After years of planning, and much hard work by volunteers, the flag on Carson City’s C Hill has been rebuilt. For those who don’t know the whole story about the flag, it begins, like most stories, at the beginning.
The practice of painting giant letters on hillsides has been around for a hundred years now. Many towns out West have them, usually on the most prominent hill outside of town, and usually made out of whitewashed rocks. Carson City has had a giant ‘C’ on its hill for about eighty years now, and it’s such a local landmark that the mountain has come to be called “C Hill”.
After the September 11th attacks, a group of citizens wanted to do something to show Carson City’s patriotism. Someone suggested building a giant US flag that would sit on the mountainside and keep the ‘C’ company, and the idea was a hit. A team got together to build a wooden frame and put it in place on the mountain, and a huge flag was fashioned out of vinyl and mounted on the wood. The mission was accomplished, and everyone in town could look to the hills to see their flag.
For a while, anyway. About a year after it was built one of our signature windstorms came through town, and ripped the flag to shreds. Just tore it up and scattered it all over the hillside. Obviously the materials it was built out of weren’t up to the challenge of facing the weather we get around here. Almost immediately, people started asking, “What will it take to build a flag that can last?” So another group of volunteers, larger than the first time around, set out to answer that question. Backed by tens of thousands of dollars in donations from the community, they came up with a new design, with an aluminum frame anchored to the ground with concrete. On top of that were 390 panels made of Aluminite making up the flag. This creates a structure that can withstand even the strongest winds.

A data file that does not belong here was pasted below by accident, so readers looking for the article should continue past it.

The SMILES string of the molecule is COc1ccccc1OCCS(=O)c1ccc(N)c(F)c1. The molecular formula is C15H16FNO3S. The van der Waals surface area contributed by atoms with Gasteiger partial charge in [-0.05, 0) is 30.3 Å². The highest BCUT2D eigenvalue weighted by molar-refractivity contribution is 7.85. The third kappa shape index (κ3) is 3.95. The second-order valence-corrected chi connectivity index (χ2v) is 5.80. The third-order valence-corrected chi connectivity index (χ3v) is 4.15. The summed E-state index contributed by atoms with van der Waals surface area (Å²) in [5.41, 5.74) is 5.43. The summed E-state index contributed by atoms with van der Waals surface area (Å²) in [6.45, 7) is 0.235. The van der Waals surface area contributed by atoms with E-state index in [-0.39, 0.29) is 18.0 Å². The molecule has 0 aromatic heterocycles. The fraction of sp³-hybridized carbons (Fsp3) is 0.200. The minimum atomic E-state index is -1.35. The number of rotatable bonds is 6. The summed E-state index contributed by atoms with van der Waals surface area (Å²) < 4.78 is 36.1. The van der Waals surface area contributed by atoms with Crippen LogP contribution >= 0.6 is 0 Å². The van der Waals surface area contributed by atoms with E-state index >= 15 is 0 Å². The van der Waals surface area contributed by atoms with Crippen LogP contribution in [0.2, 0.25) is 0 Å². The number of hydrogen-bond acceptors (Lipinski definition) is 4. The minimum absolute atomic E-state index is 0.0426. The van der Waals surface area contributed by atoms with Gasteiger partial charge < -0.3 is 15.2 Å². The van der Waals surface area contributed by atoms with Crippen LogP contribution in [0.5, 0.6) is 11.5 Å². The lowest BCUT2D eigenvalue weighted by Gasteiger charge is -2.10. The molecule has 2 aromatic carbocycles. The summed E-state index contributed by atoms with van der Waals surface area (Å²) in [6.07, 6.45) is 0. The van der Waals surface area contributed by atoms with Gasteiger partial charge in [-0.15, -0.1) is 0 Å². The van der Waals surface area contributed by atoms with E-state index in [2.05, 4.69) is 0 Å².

Most of the year 2004 was spent digging post holes and pouring concrete. There were several setbacks to the project, such as when a huge wildfire swept over C Hill, and when the rope broke on the Chinook helipcopter that was hauling concrete to the flag site. So the completeion date of the project kept getting pushed back further and further.
Then, finally, on April 6th 2005, the frame was finished and they were ready to start installing the panels that made up the actual flag.
I want to take a minute to congratulate and thank everyone who got together to work on the flag. This was strictly a volunteer effort, and it’s amazing to me that something like this can be accomplished through sheer force of will. It shows you what ordinary citizens are capable of.